Wednesday, January 22, 2020

The Vedanta Tradition of Hinduism

The Vedanta tradition of Hinduism is concerned with the self-realisation by which one understands the ultimate nature of reality, called God or Brahman. There are various interpretations of the Vedanta Sutras, composed around 200 BCE, resulting in the formation of numerous Vedanta schools. Consistent throughout Vedanta, however, is the exhortation that ritual be eschewed in favour of the individual's quest for truth through meditation. Nearly all existing sects of Hinduism are directly or indirectly influenced by the thought systems developed by Vedantic thinkers.

"Everyone has faith in God though everyone does not know it. For everyone has faith in himself and that multiplied to the nth degree is God. The sum total of all that lives is God. We may not be God, but we are of God, even as a little drop of water is of the ocean." Mohandas Gandhi.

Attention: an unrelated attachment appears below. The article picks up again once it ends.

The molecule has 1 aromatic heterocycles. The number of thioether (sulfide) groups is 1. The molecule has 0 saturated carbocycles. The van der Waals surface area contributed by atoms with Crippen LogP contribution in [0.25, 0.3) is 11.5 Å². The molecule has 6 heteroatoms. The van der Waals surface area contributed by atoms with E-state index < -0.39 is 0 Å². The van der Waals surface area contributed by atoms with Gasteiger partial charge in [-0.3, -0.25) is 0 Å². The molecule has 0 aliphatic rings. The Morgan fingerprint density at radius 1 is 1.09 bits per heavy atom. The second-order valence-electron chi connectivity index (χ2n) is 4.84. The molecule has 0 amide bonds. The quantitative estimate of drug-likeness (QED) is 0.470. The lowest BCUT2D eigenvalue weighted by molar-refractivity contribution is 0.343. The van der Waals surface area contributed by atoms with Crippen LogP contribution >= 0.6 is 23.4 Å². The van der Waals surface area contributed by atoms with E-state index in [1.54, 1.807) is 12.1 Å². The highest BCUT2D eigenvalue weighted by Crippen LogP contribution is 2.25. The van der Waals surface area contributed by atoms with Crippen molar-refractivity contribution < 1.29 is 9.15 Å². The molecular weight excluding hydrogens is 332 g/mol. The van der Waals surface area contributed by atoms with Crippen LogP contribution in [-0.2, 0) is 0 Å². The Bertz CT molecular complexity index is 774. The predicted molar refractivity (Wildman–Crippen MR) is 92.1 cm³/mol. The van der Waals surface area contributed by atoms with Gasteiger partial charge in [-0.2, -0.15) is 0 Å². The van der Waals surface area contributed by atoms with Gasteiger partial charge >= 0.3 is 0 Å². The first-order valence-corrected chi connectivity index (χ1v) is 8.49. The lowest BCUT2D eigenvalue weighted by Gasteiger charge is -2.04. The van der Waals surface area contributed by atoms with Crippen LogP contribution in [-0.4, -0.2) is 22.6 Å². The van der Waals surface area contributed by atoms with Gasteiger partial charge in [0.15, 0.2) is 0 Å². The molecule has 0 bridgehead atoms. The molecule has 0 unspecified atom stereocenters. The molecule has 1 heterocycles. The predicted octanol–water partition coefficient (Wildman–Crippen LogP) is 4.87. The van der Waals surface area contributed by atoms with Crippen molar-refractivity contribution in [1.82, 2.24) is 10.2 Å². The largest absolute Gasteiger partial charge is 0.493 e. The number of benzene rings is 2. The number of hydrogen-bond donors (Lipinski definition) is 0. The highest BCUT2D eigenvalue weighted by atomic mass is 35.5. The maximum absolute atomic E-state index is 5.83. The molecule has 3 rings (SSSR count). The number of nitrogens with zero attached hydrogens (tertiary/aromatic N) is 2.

Theodor Goldstücker, a German Sanskrit scholar, was one of the first to notice the similarities between Spinoza's pantheism and the Vedanta tradition of Hinduism, writing that Spinoza's thought was "... a western system of philosophy which occupies a foremost rank amongst the philosophies of all nations and ages, and which is so exact a representation of the ideas of the Vedanta, that we might have suspected its founder to have borrowed the fundamental principles of his system from the Hindus, did his biography not satisfy us that he was wholly unacquainted with their doctrines... We mean the philosophy of Spinoza, a man whose very life is a picture of that moral purity and intellectual indifference to the transitory charms of this world, which is the constant longing of the true Vedanta philosopher... comparing the fundamental ideas of both we should have no difficulty in proving that, had Spinoza been a Hindu, his system would in all probability mark a last phase of the Vedanta philosophy." Literary Remains of the Late Professor Theodore Goldstucker, W. H. Allen, 1879, p32.

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